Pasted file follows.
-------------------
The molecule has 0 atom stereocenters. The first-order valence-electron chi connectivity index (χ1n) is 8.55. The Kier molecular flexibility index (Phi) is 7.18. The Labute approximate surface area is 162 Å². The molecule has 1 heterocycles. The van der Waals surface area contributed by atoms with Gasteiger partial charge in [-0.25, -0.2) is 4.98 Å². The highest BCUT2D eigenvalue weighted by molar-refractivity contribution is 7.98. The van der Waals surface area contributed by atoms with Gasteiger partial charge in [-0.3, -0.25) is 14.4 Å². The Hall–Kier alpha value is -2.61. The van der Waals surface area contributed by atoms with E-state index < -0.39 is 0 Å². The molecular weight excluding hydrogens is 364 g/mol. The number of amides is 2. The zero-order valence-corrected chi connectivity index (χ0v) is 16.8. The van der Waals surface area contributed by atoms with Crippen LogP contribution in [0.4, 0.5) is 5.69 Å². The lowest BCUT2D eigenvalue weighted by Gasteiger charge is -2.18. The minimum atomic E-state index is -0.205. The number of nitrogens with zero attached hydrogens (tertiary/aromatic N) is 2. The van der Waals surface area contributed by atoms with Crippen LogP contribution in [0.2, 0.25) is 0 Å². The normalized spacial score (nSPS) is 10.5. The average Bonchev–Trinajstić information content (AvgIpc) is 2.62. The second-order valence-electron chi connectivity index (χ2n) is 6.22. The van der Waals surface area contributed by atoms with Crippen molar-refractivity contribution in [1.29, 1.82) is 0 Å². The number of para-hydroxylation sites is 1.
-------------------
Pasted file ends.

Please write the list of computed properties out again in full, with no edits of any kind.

The molecule has 0 atom stereocenters. The first-order valence-electron chi connectivity index (χ1n) is 8.55. The Kier molecular flexibility index (Phi) is 7.18. The Labute approximate surface area is 162 Å². The molecule has 1 heterocycles. The van der Waals surface area contributed by atoms with Gasteiger partial charge in [-0.25, -0.2) is 4.98 Å². The highest BCUT2D eigenvalue weighted by molar-refractivity contribution is 7.98. The van der Waals surface area contributed by atoms with Gasteiger partial charge in [-0.3, -0.25) is 14.4 Å². The Hall–Kier alpha value is -2.61. The van der Waals surface area contributed by atoms with E-state index < -0.39 is 0 Å². The molecular weight excluding hydrogens is 364 g/mol. The number of amides is 2. The zero-order valence-corrected chi connectivity index (χ0v) is 16.8. The van der Waals surface area contributed by atoms with Crippen LogP contribution in [0.4, 0.5) is 5.69 Å². The lowest BCUT2D eigenvalue weighted by Gasteiger charge is -2.18. The minimum atomic E-state index is -0.205. The number of nitrogens with zero attached hydrogens (tertiary/aromatic N) is 2. The van der Waals surface area contributed by atoms with Crippen LogP contribution in [0.2, 0.25) is 0 Å². The normalized spacial score (nSPS) is 10.5. The average Bonchev–Trinajstić information content (AvgIpc) is 2.62. The second-order valence-electron chi connectivity index (χ2n) is 6.22. The van der Waals surface area contributed by atoms with Crippen molar-refractivity contribution in [1.29, 1.82) is 0 Å². The number of para-hydroxylation sites is 1.